Italian Towns: A Journey Into the Past

Going around town in Italian villages is a journey into the past. Another time. Another way of life. Everything, from the narrow, cobblestone streets to ancient buildings, speaks of times gone by. 

The ever-present waft of wood smoke, transports the mind to slower days. When entire families gathered round the fire, chestnuts roasting and wine glasses toasting. Safe and secure, like squirrels in their winter’s nest.

But springtime awakens from winter, and sleepy towns begin to shake off their slumber.

And the race is on to clean homes, fields, and gardens before the long hot days of summer. When farmers and their wives drop exhausted side by side, pleased over work well done, for the afternoon siesta. That ancient, enduring, and endearing custom of all Mediterranean lands.

Broom in hand, every walk gets swept. Every flower-filled window flung open, for the Pulizie di Pasqua (spring or Easter cleaning). The women scrubbing and polishing, as did their mothers and grandmothers before them, ever present head kerchiefs in place. Racing against the tomato harvest. When, with aching backs, they’ll stoop sweating over the outdoor cooking fire, stirring next year’s salsa (tomato sauce).

Time creeps slowly in the village, where life for the most part still holds to the rhythm and patterns of the seasons. Savored in minute bites, enjoyed in leisurely days.

Yet summer, as everywhere, whizzes by.

Farmers trade hoes for harvest equipment. Olives shake from trees and grapes fall into baskets, as mothers search wardrobes for sweaters. And children, donning the ever traditional school smocks, traipse off to school with their pals. Their grandparents, harking back in memory, to their own childhood days when they skipped along the same worn streets.

Never-changing scenes of antiquity. Like a long-running drama with new characters and props. Yet ever telling the same story. New faces and modern times, yet somehow unchanged.

Carts and buggies long since pushed into the past. Radios gather dust in attics. Jeans and Nikes® replace former garb. But the story, like a movie on constant replay, goes ever on.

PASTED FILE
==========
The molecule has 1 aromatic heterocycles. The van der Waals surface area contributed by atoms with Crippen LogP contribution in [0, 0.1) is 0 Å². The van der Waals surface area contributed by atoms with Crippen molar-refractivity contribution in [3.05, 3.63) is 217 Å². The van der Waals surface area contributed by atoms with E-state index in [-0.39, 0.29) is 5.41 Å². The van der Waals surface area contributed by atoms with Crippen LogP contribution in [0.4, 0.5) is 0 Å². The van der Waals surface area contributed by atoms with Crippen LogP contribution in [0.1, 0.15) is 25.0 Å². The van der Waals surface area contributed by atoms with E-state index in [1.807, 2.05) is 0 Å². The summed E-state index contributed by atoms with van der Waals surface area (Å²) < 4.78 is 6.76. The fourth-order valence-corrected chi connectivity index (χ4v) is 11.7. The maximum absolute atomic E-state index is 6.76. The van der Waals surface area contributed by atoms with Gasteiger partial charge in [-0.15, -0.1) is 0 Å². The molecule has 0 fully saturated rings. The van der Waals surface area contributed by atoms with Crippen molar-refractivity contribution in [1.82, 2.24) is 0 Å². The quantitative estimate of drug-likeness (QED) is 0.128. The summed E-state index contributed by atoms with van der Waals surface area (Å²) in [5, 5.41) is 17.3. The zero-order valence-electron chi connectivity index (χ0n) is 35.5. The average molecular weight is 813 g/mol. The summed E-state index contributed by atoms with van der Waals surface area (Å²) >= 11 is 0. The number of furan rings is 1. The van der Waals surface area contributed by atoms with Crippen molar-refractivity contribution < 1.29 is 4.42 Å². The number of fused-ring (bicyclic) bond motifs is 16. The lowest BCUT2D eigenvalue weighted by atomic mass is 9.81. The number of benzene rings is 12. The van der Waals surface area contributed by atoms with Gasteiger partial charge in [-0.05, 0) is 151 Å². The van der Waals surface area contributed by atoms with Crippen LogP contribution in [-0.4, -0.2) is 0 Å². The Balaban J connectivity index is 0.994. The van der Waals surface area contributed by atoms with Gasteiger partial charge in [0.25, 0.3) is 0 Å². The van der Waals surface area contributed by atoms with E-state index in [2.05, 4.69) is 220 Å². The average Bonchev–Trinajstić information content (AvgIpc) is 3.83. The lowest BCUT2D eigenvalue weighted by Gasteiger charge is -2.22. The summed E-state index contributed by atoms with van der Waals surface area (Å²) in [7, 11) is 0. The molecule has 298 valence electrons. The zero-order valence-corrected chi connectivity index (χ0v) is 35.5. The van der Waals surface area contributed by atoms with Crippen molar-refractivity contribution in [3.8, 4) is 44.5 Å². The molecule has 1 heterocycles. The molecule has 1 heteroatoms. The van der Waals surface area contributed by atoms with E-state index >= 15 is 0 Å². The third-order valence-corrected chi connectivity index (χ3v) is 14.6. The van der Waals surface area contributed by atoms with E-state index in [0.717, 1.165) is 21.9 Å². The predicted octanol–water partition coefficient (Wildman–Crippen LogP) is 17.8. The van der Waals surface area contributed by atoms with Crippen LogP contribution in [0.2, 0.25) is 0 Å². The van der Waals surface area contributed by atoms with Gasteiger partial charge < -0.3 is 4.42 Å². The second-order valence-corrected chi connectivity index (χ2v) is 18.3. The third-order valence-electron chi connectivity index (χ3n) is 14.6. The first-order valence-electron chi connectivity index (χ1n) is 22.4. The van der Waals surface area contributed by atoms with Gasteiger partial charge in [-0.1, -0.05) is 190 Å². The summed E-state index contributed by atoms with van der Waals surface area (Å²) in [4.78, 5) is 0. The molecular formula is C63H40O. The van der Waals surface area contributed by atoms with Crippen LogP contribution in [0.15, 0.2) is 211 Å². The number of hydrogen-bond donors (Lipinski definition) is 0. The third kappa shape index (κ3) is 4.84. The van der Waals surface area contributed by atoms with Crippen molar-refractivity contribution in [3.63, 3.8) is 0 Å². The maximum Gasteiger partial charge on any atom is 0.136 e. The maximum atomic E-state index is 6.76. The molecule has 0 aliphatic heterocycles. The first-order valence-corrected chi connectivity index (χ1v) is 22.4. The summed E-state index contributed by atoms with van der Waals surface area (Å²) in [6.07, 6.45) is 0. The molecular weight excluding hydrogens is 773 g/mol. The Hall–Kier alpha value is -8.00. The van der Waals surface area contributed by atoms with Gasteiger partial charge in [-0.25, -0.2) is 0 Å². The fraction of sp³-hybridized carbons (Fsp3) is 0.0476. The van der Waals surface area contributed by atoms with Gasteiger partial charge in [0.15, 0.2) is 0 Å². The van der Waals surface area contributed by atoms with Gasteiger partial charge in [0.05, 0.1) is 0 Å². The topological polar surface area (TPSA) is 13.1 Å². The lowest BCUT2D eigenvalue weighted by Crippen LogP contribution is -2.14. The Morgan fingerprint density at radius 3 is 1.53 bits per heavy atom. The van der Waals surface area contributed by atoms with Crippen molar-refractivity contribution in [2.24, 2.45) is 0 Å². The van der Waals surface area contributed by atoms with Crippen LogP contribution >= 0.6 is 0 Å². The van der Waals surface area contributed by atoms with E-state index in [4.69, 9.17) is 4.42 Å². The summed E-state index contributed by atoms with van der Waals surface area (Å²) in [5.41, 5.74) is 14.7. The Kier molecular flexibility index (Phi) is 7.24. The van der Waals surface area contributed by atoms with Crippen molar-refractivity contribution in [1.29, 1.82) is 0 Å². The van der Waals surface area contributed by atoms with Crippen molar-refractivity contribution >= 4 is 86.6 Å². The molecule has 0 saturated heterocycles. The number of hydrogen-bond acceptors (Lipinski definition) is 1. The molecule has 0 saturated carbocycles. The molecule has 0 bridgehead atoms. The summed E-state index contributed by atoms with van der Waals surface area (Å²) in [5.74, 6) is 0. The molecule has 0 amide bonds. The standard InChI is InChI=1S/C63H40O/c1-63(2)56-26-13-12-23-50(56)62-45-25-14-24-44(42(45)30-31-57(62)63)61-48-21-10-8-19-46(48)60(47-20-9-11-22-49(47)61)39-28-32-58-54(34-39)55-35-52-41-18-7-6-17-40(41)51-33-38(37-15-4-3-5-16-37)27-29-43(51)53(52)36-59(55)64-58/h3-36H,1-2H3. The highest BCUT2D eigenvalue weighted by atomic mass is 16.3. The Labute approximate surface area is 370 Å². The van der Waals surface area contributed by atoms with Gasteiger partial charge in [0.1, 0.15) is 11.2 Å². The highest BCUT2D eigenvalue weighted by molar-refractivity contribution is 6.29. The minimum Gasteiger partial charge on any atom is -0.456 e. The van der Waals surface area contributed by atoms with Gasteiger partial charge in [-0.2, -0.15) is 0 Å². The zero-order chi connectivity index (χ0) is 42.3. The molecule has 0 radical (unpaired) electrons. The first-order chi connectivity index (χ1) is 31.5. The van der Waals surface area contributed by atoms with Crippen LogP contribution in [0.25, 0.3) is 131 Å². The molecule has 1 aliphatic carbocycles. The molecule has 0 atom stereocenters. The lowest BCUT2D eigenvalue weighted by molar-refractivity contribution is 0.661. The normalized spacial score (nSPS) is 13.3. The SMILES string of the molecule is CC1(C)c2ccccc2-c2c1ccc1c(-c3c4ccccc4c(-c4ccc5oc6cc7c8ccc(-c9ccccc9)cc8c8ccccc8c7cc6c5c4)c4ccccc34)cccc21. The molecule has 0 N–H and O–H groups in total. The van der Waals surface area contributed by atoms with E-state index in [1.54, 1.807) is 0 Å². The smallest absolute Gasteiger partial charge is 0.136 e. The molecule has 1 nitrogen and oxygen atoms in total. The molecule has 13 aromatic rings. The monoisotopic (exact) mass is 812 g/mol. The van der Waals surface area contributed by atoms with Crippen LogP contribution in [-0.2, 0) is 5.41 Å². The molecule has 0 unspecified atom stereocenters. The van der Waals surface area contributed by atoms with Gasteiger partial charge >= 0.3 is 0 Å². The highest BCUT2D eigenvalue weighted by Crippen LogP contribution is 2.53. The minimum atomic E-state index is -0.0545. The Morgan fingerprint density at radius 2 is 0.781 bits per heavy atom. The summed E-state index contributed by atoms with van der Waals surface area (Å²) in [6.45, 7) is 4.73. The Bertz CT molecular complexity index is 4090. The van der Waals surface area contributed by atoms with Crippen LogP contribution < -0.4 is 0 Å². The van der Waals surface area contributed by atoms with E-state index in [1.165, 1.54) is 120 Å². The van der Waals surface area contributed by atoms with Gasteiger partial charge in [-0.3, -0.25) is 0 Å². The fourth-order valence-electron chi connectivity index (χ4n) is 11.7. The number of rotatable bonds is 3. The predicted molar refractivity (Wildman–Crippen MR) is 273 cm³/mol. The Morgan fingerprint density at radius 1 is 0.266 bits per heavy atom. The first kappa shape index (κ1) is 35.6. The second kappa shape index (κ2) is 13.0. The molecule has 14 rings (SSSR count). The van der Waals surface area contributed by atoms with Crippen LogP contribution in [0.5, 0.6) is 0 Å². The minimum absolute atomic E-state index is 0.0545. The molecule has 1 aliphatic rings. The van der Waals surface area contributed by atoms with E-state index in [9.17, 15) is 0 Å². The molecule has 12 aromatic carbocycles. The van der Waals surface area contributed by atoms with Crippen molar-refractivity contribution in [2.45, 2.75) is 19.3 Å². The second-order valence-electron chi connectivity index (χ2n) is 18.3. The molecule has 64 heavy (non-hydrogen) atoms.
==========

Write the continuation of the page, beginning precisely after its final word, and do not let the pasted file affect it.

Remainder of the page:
Unchanging scenes that bring a certain reassurance. Modern day life — a picture in the making, woven together with the past, into one big tapestry.

Our streets, all around town, present the unending scene of enduring family life.

Life as we think it should be.

Reminding us that although times change, many things, and often the more important, remain ever the same! Like family and friends. Warmth and camaraderie. Neighbors helping one another. A glad handshake, a friendly smile. Old folk gathered around warming fires, and children skipping off to school, as will their children after them.

Our Italian towns remind us to hold on to the things that really count. To treasure them and hold them close. Sure, we embrace the present and look forward to the future. But let us always remember to bring along all the good of the past with us!

These are things I’d like to remain forever the same. Or for as long as the sun keeps rising and setting.

Which things would you Keep? Which would you let go by the wayside?

[Images our own.]

9 thoughts on “Italian Towns: A Journey Into the Past

  1. Loved this post 🙂 it’s important we don’t forget to live in the moment. I don’t mind the technology of today, though I’ve grown up around it, especially in my late teens. However, I think there’s a time and a place for everything. 🙂


    1. Well TR, even though I grew up without technology I appreciate it too. Especially since it helps me stay in touch with my family, friends, and blogging community!! I just think that sometimes people forget that there is also such a thing as balance!

      Liked by 1 person

  2. I would do away with cell phones and many other techno gadgets. A standard phone indoors was fine. Keep with us more outdoor play for kids–and adults– that I used to enjoy in my hometown neighborhood–without those gadgets. Loved the post today. Pictures are always a plus!


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